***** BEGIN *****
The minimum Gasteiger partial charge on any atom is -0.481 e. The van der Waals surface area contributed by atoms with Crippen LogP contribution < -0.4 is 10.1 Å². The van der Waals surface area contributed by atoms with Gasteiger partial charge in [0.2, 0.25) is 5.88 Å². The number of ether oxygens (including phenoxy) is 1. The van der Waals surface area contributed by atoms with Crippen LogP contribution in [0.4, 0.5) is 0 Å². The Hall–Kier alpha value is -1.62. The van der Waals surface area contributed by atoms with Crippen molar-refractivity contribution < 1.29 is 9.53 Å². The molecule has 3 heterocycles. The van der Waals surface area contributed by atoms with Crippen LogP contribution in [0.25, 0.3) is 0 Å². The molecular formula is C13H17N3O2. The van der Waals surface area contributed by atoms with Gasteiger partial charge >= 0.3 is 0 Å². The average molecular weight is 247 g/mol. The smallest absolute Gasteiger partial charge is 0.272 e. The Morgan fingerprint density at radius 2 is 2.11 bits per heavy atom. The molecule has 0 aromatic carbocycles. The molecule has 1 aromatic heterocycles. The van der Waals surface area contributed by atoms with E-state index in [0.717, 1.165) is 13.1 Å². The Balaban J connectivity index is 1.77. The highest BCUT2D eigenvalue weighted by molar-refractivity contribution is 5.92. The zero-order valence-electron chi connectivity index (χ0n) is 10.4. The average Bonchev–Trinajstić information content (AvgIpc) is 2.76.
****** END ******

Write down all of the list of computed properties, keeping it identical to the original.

The minimum Gasteiger partial charge on any atom is -0.481 e. The van der Waals surface area contributed by atoms with Crippen LogP contribution < -0.4 is 10.1 Å². The van der Waals surface area contributed by atoms with Gasteiger partial charge in [0.2, 0.25) is 5.88 Å². The number of ether oxygens (including phenoxy) is 1. The van der Waals surface area contributed by atoms with Crippen LogP contribution in [0.4, 0.5) is 0 Å². The Hall–Kier alpha value is -1.62. The van der Waals surface area contributed by atoms with Crippen molar-refractivity contribution < 1.29 is 9.53 Å². The molecule has 3 heterocycles. The van der Waals surface area contributed by atoms with Crippen LogP contribution in [0.25, 0.3) is 0 Å². The molecular formula is C13H17N3O2. The van der Waals surface area contributed by atoms with Gasteiger partial charge >= 0.3 is 0 Å². The average molecular weight is 247 g/mol. The smallest absolute Gasteiger partial charge is 0.272 e. The Morgan fingerprint density at radius 2 is 2.11 bits per heavy atom. The molecule has 0 aromatic carbocycles. The molecule has 1 aromatic heterocycles. The van der Waals surface area contributed by atoms with E-state index in [0.717, 1.165) is 13.1 Å². The Balaban J connectivity index is 1.77. The highest BCUT2D eigenvalue weighted by molar-refractivity contribution is 5.92. The zero-order valence-electron chi connectivity index (χ0n) is 10.4. The average Bonchev–Trinajstić information content (AvgIpc) is 2.76.